This is astonishing! Clearly there are some in government that can't seem to do enough to see to it that transnational corporations have the rights to plunder American resources but is ashamed that our government is expecting one of these most profitable corporations of all time to take care of the people they are ruining through their reckless incompetence.

Thursday, 17 June 2010

The Skeeters are out! Use the no spray way.

Here in Hickory the mosquitoes are buzzing. I try to keep my rain barrels covered when rain is not forecast and of course I don't use any poisons on our property which kill birds and predatory insects. Here are 5 other things, thanks to Re-Nest,  you can do to deal with the mossies, as Jacqui calls them, naturally.

1. Make friends with bats. Some bat species can eat up to 1,000 mosquitoes in an hour! You can attract these beneficial bug eaters by installing a bat house in your yard. Visit Bat Conservation International for installation advice and to buy a shelter or get plans to build your own.
2. Grow catnip (and other plants). Plant some catnip (Nepeta cataria) in your garden; not only will it repel mosquitoes, but you'll get some pretty flowers, too. Other mosquito-repelling plants include rosemary, marigolds, citronella grass, and lemon balm.
3. Light a candle. If you're averse or allergic to citronella, or want something more beautiful (and, yes, more expensive) than the typical citronella candle bucket, you might like these mosquito repellent candles from Hillhouse Naturals. Made with soy and ingredients like eucalyptus, lemongrass, and mint, they come in concrete containers that can be reused as planters.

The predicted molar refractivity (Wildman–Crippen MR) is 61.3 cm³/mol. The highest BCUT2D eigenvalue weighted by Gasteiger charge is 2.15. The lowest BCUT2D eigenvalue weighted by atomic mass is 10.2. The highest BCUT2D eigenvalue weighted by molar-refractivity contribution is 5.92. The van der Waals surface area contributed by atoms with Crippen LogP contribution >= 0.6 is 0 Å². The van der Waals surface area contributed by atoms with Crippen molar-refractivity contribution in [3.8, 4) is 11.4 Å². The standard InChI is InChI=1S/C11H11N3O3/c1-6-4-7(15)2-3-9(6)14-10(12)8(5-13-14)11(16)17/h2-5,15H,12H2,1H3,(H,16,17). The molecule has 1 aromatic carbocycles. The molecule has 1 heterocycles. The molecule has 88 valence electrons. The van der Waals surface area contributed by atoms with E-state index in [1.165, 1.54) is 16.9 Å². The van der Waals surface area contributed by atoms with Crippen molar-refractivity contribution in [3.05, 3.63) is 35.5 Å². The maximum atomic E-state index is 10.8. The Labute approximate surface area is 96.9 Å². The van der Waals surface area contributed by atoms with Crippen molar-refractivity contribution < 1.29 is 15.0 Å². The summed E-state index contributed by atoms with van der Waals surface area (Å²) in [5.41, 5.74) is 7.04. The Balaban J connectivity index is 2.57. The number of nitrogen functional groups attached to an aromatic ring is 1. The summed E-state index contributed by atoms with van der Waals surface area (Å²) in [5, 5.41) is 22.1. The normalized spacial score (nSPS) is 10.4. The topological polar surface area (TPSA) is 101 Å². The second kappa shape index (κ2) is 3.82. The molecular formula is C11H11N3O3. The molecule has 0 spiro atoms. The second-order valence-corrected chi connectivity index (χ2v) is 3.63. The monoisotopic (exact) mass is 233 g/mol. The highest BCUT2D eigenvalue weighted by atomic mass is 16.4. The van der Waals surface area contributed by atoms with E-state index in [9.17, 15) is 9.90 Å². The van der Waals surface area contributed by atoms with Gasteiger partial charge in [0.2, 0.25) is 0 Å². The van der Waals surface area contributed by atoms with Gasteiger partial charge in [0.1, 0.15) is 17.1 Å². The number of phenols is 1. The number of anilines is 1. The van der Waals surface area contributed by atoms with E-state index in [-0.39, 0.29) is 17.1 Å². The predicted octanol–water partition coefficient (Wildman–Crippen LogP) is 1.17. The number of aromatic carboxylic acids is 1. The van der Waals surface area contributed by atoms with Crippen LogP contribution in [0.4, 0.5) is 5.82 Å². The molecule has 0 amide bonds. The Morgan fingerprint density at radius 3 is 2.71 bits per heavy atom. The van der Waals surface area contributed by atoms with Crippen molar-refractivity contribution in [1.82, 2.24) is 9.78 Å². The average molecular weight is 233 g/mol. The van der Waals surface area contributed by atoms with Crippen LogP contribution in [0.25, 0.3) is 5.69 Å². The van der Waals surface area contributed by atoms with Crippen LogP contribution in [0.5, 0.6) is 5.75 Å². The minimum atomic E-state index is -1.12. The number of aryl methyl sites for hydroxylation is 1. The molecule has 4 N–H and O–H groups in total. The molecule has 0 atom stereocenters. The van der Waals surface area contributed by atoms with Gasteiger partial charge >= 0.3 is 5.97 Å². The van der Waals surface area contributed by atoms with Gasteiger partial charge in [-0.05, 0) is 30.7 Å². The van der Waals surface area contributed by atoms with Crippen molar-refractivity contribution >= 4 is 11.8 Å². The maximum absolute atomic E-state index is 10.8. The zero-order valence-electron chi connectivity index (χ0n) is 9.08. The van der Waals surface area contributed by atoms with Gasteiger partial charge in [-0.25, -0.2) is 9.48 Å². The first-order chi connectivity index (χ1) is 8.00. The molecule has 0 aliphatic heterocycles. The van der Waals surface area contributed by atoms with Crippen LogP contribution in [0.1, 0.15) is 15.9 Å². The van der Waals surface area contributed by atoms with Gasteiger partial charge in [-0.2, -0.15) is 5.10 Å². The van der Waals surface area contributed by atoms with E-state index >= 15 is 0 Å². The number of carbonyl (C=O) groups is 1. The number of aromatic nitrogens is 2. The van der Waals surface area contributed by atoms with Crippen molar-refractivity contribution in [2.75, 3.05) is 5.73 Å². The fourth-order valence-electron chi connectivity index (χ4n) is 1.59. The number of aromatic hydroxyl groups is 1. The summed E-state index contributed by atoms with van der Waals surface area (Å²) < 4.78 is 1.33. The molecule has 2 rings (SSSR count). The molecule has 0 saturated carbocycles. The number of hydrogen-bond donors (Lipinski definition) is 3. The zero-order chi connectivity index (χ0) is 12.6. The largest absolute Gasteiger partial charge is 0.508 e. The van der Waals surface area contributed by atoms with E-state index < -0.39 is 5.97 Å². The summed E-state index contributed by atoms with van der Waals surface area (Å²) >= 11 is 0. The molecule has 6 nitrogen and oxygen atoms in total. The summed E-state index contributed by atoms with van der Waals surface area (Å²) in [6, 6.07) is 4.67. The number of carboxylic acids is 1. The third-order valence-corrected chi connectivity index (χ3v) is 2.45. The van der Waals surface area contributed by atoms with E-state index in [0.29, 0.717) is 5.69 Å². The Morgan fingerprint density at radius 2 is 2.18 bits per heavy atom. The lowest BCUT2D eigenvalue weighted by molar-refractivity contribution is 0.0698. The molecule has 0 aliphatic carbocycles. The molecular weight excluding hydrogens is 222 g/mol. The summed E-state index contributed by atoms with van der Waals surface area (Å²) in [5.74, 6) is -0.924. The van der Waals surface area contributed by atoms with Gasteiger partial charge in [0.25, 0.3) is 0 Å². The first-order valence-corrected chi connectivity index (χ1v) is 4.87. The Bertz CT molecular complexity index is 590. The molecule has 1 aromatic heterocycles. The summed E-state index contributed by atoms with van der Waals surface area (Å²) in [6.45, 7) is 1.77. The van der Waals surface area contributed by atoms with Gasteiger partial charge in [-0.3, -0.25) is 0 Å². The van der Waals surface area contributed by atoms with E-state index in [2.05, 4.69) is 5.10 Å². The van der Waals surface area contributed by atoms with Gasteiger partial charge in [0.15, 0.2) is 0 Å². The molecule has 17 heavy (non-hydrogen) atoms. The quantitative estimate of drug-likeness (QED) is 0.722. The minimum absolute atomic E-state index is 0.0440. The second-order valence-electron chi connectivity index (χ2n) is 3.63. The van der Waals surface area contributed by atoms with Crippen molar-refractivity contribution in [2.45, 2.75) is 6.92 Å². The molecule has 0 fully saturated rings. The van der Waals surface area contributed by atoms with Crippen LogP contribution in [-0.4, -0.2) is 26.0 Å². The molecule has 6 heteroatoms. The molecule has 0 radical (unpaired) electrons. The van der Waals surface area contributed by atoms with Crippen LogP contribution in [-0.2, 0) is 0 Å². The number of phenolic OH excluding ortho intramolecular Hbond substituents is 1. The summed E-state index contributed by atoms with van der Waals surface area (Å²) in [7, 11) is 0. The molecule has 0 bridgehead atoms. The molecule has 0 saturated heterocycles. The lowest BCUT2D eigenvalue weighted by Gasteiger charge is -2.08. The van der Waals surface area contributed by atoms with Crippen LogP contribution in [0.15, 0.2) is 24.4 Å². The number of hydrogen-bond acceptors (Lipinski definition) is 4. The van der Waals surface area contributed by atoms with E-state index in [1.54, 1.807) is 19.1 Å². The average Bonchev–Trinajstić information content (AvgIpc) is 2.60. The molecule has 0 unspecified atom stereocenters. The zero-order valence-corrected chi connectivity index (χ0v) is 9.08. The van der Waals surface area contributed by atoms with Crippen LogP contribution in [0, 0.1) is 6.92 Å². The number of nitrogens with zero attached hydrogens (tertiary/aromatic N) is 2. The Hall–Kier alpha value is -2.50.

4. Buy a natural bug repellent. Conventional repellents contain the chemical DEET, which may be toxic and harmful to the environment. We've had good luck with the plant-based Repel Lemon Eucalyptus. For more alternatives, see the Daily Green's list of 7 Natural Insect Repellents.
5. Or blend your own. For a DIY mosquito repellent, you'll need essential oil and something to mix it with, like vodka, olive oil, or witch hazel. For best results, combine a few different essential oils such as lemon eucalyptus, citronella, cinnamon, cedarwood, and juniper. For instructions, visit About.com and Mother Earth News.

Tuesday, 8 June 2010

Don't Panic, Go Organic

 Rodale is on the cutting edge of research to determine the best farming techniques for rebuilding our soil, sequestering carbon, returning nutrition to our food, and health to ourselves.

"If you do just one thing to change the world, go organic."
"Going organic is the single most critical (and most DOABLE) action we can take right now to stop our climate crisis. Every acre of ground that's farmed organically has the potential to pull thousands of pounds of warming greenhouse gases out of our air."
"Organic farming is a real, attainable solution to our current global climate crisis! Organic farming can actually remove greenhouse gases from the air - helping to reverse the climate crisis!"